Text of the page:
Ear Doctor Normalizes Waiting

ear doctor

I caught a radio ad recently for an ear doctor who encouraged listeners to get their hearing checked.

She said most people will rush to the eye doctor if they have fuzzy vision.

But when people notice their hearing get fuzzy, many will put off a checkup. Sometimes they’ll wait for years.

Don’t wait, she said. If you wait too long, minor hearing loss becomes major.

Good point, Doc…

…but bad marketing.

By highlighting people who wait for their checkup, you imply that waiting is normal.

We humans want to be normal. We want to join the crowd.

So if you describe a crowd that waits to visit the ear doctor, we’ll join ‘em. We’ll wait, too…

…even if you tell us that waiting is a bad choice.

So what’s the poor doctor to do?

Encourage listeners to get their hearing checked…

…without telling them about the crowd that puts off checkups.

Better yet, make hearing tests the “new normal.”

Tell listeners about the “crowd” that rushed to get their hearing checked. Tell them how you’ve treated hundreds (or thousands) of people whose lives improved following the test.

Emphasize how those people made the “smart choice.”

That’s the crowd you want your listeners to follow.

Marketers and behavioral economists call this “social proof.” 

Smart communicators use social proof to make their copy more persuasive.

Highlight the wrong crowd, and you encourage the wrong action.

Use social proof to highlight the right crowd, and you encourage the right action.

By the way, you are not encouraging the “right” action if you trick people into acting against their interests.

Unfortunately, some marketers use social proof and other persuasion methods to “trick” people into buying stuff they don’t need.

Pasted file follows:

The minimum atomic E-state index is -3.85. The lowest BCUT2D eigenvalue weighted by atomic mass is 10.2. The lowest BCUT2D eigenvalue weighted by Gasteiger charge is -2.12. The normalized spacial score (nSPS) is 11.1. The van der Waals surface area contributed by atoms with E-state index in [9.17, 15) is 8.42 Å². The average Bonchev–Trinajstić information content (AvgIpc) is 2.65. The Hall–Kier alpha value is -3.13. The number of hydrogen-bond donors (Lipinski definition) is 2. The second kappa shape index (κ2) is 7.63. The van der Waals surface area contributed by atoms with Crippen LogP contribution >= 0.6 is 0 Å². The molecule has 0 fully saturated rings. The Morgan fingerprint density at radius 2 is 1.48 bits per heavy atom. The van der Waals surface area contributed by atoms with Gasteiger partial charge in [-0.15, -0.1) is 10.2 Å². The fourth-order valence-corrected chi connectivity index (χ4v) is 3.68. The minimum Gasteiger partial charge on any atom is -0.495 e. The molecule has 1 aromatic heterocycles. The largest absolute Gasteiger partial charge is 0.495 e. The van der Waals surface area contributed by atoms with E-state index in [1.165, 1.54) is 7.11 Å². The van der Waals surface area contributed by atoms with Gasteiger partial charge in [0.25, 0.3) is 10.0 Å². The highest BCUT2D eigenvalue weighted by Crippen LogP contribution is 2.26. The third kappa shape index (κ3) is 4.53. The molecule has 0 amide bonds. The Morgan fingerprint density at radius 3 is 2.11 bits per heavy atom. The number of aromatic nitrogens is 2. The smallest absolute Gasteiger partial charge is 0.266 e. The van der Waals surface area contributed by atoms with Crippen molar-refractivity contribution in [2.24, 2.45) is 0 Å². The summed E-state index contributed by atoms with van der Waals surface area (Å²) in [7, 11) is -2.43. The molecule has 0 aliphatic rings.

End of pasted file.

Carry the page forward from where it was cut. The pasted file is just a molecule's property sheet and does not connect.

This gives all marketers a bad name, and it gives “persuasion” a bad name, too. 

Using social proof and other persuasion techniques is not a bad thing…

…unless you use them for a bad purpose.

If you intend to provide value and to offer something for those who need it, there’s nothing wrong with making your copy as persuasive as it can be. 

Social proof is one way to make your copy more persuasive. See the p.s. below if you want to discover other ways…

p.s. Coaches, consultants and other business leaders turn to me to power-up their stories because most dish out the same old boring, "blah, blah, blah" content, turn off prospects and then feel frustrated and stuck. So I help them transform content from boring to brilliant, turn the marketing process from frustrating to fun, and convert results from pitiful to profitable. Bottom line, you can fire up prospects and inspire them to hire you with story-powered content that's simple to create. I'll show you how. Whenever you're ready, here are several ways I can help you land more clients without pitching and prodding:

1) Connect with me on LinkedIn and Facebook and (if not subscribed already) join our email list.

2) Watch the free, 7-minute Micro-Training: “The 3 Most Important Storytelling Keys to Captivate Prospects and Inspire Them to Act -- Without Pitching and Prodding.”

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4) Work with me one-on-one: If you’re interested in working directly with me -- to discover, assemble, and deliver powerful, business-building stories -- simply reply to this email and change the subject line to "Private Client." Tell me a little about yourself, your business, and what you'd like to accomplish, and I'll reply to discuss options.

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Tom Ruwitch

Tom Ruwitch is the founder and CEO of Story Power Marketing. For more than 30 years, he has helped businesses grow by delivering powerful stories using a variety of different media.

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